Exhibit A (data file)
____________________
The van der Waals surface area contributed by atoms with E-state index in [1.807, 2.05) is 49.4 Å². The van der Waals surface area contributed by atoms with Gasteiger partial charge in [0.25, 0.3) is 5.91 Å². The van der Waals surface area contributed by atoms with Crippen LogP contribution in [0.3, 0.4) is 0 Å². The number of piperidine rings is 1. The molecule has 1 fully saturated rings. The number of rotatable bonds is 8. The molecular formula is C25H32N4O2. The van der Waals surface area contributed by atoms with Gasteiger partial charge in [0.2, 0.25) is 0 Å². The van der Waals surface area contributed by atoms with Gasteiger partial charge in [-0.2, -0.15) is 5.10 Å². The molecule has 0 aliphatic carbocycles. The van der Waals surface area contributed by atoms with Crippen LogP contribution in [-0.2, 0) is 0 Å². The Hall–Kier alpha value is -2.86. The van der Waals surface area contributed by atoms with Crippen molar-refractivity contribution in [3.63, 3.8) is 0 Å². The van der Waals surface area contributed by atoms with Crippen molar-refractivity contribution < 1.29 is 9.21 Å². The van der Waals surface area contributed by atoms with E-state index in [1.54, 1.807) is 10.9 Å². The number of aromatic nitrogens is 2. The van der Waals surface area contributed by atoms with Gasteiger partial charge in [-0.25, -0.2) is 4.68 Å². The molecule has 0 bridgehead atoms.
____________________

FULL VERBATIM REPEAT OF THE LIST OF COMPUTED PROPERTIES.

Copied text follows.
The van der Waals surface area contributed by atoms with E-state index in [1.807, 2.05) is 49.4 Å². The van der Waals surface area contributed by atoms with Gasteiger partial charge in [0.25, 0.3) is 5.91 Å². The van der Waals surface area contributed by atoms with Crippen LogP contribution in [0.3, 0.4) is 0 Å². The number of piperidine rings is 1. The molecule has 1 fully saturated rings. The number of rotatable bonds is 8. The molecular formula is C25H32N4O2. The van der Waals surface area contributed by atoms with Gasteiger partial charge in [0.2, 0.25) is 0 Å². The van der Waals surface area contributed by atoms with Gasteiger partial charge in [-0.2, -0.15) is 5.10 Å². The molecule has 0 aliphatic carbocycles. The van der Waals surface area contributed by atoms with Crippen LogP contribution in [-0.2, 0) is 0 Å². The Hall–Kier alpha value is -2.86. The van der Waals surface area contributed by atoms with Crippen molar-refractivity contribution in [3.63, 3.8) is 0 Å². The van der Waals surface area contributed by atoms with Crippen molar-refractivity contribution < 1.29 is 9.21 Å². The van der Waals surface area contributed by atoms with E-state index in [1.54, 1.807) is 10.9 Å². The number of aromatic nitrogens is 2. The van der Waals surface area contributed by atoms with Gasteiger partial charge in [-0.25, -0.2) is 4.68 Å². The molecule has 0 bridgehead atoms.